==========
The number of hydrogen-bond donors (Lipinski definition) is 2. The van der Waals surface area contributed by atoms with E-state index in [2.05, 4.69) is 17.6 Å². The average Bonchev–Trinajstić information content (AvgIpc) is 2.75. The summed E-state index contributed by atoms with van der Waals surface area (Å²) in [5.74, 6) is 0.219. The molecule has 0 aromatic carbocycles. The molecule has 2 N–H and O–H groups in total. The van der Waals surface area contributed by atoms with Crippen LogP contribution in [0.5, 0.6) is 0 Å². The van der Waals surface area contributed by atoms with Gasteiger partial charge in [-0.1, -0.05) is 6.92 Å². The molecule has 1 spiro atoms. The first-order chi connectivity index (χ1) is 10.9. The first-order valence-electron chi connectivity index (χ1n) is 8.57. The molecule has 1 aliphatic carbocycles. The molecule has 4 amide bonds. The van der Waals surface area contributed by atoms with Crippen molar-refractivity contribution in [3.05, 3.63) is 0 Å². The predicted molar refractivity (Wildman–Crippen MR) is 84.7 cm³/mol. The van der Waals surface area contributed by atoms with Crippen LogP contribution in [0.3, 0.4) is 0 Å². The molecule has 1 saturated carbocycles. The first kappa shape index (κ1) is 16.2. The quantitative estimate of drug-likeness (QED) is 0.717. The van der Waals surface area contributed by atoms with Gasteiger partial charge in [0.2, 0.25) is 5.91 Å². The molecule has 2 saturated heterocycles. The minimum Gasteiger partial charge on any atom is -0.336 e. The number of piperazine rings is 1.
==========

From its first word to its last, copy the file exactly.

The number of hydrogen-bond donors (Lipinski definition) is 2. The van der Waals surface area contributed by atoms with E-state index in [2.05, 4.69) is 17.6 Å². The average Bonchev–Trinajstić information content (AvgIpc) is 2.75. The summed E-state index contributed by atoms with van der Waals surface area (Å²) in [5.74, 6) is 0.219. The molecule has 0 aromatic carbocycles. The molecule has 2 N–H and O–H groups in total. The van der Waals surface area contributed by atoms with Crippen LogP contribution in [0.5, 0.6) is 0 Å². The van der Waals surface area contributed by atoms with Gasteiger partial charge in [-0.1, -0.05) is 6.92 Å². The molecule has 1 spiro atoms. The first-order chi connectivity index (χ1) is 10.9. The first-order valence-electron chi connectivity index (χ1n) is 8.57. The molecule has 1 aliphatic carbocycles. The molecule has 4 amide bonds. The van der Waals surface area contributed by atoms with Crippen molar-refractivity contribution in [3.05, 3.63) is 0 Å². The predicted molar refractivity (Wildman–Crippen MR) is 84.7 cm³/mol. The van der Waals surface area contributed by atoms with Crippen LogP contribution in [0.3, 0.4) is 0 Å². The molecule has 1 saturated carbocycles. The first kappa shape index (κ1) is 16.2. The quantitative estimate of drug-likeness (QED) is 0.717. The van der Waals surface area contributed by atoms with Gasteiger partial charge in [0.2, 0.25) is 5.91 Å². The molecule has 2 saturated heterocycles. The minimum Gasteiger partial charge on any atom is -0.336 e. The number of piperazine rings is 1.